In what is being termed as the world’s worst commercial diving accident in decades, six Indian divers (three from Navi Mumbai) died after being trapped in a chamber aboard a boat, which capsized near the coast of Iran on Thursday.
The diving support vessel DSV Koosha 1, carrying 73 people, and involved in underwater oil pipeline maintenance work off the coast of Iran, had more than 30 Indians onboard, including the six divers. The deceased have been identified as Dhirendra Kadian, Parminder Kadian, Aajesh Gaur, all from Navi Mumbai, NK Sharma from Rohtak, Rajesh Dabaas from Rajasthan and Jagtar Singh from Chandigarh.
“The six divers trapped in the pressurised chamber were found dead by the rescue team,” Mohammad Rastad, head of the Port and Maritime Organisation of Bushehr province on Iran’s Gulf Coast said. Preliminary reports show that they died because they ran out of oxygen and due to carbon dioxide poisoning.
Six divers were enclosed in a saturation chamber on the boat to depressurise after a diving expedition when the boat ran into bad weather. After the boat capsized, others onboard managed to jump into the sea, but the divers remained trapped in the chamber. Their dead bodies have been recovered from the boat and brought to Iran.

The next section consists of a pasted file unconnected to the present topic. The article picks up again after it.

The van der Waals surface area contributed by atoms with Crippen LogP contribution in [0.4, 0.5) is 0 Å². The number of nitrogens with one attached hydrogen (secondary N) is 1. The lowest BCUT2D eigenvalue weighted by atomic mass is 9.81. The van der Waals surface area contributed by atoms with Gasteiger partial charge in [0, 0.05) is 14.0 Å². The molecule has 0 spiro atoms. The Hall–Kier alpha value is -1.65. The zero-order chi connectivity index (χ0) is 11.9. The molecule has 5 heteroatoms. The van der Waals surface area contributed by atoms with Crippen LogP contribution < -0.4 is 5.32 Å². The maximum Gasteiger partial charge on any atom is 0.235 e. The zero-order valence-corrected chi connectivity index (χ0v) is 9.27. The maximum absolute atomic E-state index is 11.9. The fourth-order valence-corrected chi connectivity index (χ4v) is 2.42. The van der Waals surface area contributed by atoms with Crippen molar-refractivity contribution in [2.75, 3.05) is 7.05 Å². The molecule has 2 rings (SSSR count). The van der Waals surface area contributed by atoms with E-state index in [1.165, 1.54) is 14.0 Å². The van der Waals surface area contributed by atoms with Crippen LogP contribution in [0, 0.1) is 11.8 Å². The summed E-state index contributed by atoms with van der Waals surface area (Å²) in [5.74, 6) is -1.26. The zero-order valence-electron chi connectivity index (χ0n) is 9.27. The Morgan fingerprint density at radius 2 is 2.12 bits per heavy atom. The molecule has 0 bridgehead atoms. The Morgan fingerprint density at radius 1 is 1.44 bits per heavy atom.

HEAD TO COME
Sixty crew members have been rescued, while a hunt is still on for seven missing people. Apart from Indians, there were Iranian and Ukrainian nationals onboard.
“Lost them all… I don’t know how to say that. We are sorry,” an Indian, who was part of the rescue operation, posted on his Facebook account.
The bodies have been taken to a hospital in a port city in Iran. Later, they will be taken to Tehran and then brought to India in a few days after the necessary paperwork and formalities are over.
Sources said, authorities have started a preliminary enquiry into the exact cause of the accident. Even though it was a natural disaster, sources said that the divers could have been rescued in time. “The saturation chamber was equipped to keep the divers alive for 18 to 20 hours. If the rescue operation had started on time, the divers would have been easily saved,” informed a source.
Investigators are trying to find out why the rescue operation got delayed. “The boat capsized around 4pm on Thursday. It sank in just four minutes, and went 70 meters down before it hit the seabed. However, the rescue was launched only on Friday morning. Also, it took more than 12 hours for the rescuers to locate the boat. If they had used sonar technology, they could have located it faster and more easily,” the source said.
With inputs from agencies